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Comments on Health Net's Rate Increase Proposal
Health Net Health Plan of Oregon is proposing an average 8.27% rate increase on small business plans impacting 37,872 Oregonians, effective April 1, 2011.
While this overall rate increase is in line with overall market trends, this increase is likely to be unaffordable for a wide range of small businesses and their employees, and there are significant areas where the rate increase request does not appear to be adequately supported by the information in the filing.
1. We are concerned that the insurer’s anticipated increase in medical costs of 11.2% is not fully explained in the filing. Health Net’s recent third quarter filing with the Securities and Exchange Commission suggests a lower value, 7.5%, for the insurer’s expected medical trend across in the West.
2. Health Net estimates a higher-than-expected impact on premium for adding benefits required by the federal health reform law, such as covering preventive services without a co-pay, and allowing parents to keep their children on the family plan until age 26. Independent estimates of the premium impact of the benefit changes required by the federal health reform law cluster in the 1-3% range. Health Net estimates the impact at two to three times this range.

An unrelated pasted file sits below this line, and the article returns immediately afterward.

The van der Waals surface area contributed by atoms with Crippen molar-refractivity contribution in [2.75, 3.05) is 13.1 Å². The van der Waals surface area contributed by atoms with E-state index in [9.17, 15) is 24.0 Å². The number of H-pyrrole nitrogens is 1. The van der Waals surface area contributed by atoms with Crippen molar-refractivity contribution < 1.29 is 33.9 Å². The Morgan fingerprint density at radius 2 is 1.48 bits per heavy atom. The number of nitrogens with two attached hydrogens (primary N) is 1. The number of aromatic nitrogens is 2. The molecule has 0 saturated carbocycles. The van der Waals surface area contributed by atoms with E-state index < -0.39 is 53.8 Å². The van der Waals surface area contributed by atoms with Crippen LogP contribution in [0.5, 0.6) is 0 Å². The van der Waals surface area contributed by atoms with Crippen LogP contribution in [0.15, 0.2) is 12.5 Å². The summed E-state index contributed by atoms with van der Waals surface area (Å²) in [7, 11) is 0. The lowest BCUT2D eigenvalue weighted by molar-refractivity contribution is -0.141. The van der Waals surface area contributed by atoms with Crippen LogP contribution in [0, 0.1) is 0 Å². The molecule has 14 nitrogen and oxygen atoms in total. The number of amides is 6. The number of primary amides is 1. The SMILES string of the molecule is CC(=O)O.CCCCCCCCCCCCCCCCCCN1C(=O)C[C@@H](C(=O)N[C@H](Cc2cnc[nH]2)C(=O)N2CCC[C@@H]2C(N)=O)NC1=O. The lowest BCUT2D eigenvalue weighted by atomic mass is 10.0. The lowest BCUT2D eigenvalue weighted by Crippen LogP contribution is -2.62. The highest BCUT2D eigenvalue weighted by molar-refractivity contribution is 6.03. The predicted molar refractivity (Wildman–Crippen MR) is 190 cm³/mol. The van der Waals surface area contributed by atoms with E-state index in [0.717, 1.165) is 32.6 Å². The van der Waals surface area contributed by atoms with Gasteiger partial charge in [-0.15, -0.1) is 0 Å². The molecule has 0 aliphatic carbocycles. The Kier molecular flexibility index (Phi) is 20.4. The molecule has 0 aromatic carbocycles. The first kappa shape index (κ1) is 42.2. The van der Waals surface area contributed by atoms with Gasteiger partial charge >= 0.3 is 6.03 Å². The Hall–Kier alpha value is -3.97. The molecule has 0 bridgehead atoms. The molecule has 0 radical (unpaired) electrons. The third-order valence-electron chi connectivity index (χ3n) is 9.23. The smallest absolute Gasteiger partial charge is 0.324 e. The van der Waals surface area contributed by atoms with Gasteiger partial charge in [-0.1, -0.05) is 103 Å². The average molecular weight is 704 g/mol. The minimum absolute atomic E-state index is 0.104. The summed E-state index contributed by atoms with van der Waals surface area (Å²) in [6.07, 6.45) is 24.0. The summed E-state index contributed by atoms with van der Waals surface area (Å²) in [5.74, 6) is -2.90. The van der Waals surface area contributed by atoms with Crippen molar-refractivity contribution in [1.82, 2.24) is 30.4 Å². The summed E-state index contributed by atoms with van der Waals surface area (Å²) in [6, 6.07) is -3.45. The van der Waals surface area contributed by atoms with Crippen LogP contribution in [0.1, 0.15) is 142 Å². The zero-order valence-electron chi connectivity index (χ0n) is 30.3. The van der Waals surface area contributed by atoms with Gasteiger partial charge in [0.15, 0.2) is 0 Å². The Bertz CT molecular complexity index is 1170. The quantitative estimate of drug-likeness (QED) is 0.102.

3. Health Net appears to assume that its administrative costs will increase at roughly the same rate as its claims costs. This assumption does not appear to be supported by Health Net’s historical data for small group plans, and does not correspond to its company-wide administrative cost trends.
4. The filing states that enrollees will see rate changes ranging from -9% to 30%, but the information in the filing seems to suggest that the maximum reduction an enrollee could experience would be less than 2.5%.
5. There is insufficient information about the efforts of Health Net to reduce health care costs while improving health outcomes.
There may be reasons for the higher costs that Health Net proposes in this rate filing in each of these areas above, and an explanation for how the stated possible 9% premium rate reduction is calculated.
Likewise, it would be important to know whether Health Net is conducting robust efforts to reduce costs and improve quality.
We respectfully urge the Insurance Division of the Department of Consumer and Business Services to request more information from Health Net in these areas so that it may be evaluated as part of this rate filing.
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